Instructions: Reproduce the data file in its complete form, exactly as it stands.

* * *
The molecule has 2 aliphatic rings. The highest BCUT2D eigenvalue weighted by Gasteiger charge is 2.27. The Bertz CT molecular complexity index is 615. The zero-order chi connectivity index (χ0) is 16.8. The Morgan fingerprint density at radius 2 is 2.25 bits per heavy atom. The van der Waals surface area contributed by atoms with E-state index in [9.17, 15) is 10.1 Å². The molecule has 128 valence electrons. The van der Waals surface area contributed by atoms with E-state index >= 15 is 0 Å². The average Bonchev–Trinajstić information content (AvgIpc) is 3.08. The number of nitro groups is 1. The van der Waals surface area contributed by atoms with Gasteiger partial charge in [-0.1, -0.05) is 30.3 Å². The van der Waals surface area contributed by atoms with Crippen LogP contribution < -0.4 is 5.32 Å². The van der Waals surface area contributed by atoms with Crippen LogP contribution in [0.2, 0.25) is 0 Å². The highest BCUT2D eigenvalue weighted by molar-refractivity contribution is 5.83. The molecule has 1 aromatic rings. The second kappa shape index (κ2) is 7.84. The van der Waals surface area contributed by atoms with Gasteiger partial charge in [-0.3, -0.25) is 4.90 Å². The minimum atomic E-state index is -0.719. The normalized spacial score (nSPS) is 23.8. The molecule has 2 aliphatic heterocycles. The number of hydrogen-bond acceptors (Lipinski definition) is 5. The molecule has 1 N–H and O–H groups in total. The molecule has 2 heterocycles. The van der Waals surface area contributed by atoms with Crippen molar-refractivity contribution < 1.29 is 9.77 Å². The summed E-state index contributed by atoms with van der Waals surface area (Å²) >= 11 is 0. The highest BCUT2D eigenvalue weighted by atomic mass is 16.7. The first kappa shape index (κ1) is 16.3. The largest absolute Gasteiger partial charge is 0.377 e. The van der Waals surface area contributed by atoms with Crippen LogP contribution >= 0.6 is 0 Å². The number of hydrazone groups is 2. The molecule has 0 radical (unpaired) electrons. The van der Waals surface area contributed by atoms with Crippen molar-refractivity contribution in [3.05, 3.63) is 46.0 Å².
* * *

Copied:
The molecule has 2 aliphatic rings. The highest BCUT2D eigenvalue weighted by Gasteiger charge is 2.27. The Bertz CT molecular complexity index is 615. The zero-order chi connectivity index (χ0) is 16.8. The Morgan fingerprint density at radius 2 is 2.25 bits per heavy atom. The van der Waals surface area contributed by atoms with E-state index in [9.17, 15) is 10.1 Å². The molecule has 128 valence electrons. The van der Waals surface area contributed by atoms with E-state index >= 15 is 0 Å². The average Bonchev–Trinajstić information content (AvgIpc) is 3.08. The number of nitro groups is 1. The van der Waals surface area contributed by atoms with Gasteiger partial charge in [-0.1, -0.05) is 30.3 Å². The van der Waals surface area contributed by atoms with Crippen LogP contribution < -0.4 is 5.32 Å². The van der Waals surface area contributed by atoms with Crippen LogP contribution in [0.2, 0.25) is 0 Å². The highest BCUT2D eigenvalue weighted by molar-refractivity contribution is 5.83. The molecule has 1 aromatic rings. The second kappa shape index (κ2) is 7.84. The van der Waals surface area contributed by atoms with Gasteiger partial charge in [-0.3, -0.25) is 4.90 Å². The minimum atomic E-state index is -0.719. The normalized spacial score (nSPS) is 23.8. The molecule has 2 aliphatic heterocycles. The number of hydrogen-bond acceptors (Lipinski definition) is 5. The molecule has 1 N–H and O–H groups in total. The molecule has 2 heterocycles. The van der Waals surface area contributed by atoms with Crippen molar-refractivity contribution < 1.29 is 9.77 Å². The summed E-state index contributed by atoms with van der Waals surface area (Å²) >= 11 is 0. The highest BCUT2D eigenvalue weighted by atomic mass is 16.7. The first kappa shape index (κ1) is 16.3. The largest absolute Gasteiger partial charge is 0.377 e. The van der Waals surface area contributed by atoms with Crippen LogP contribution >= 0.6 is 0 Å². The number of hydrazone groups is 2. The molecule has 0 radical (unpaired) electrons. The van der Waals surface area contributed by atoms with Crippen molar-refractivity contribution in [3.05, 3.63) is 46.0 Å².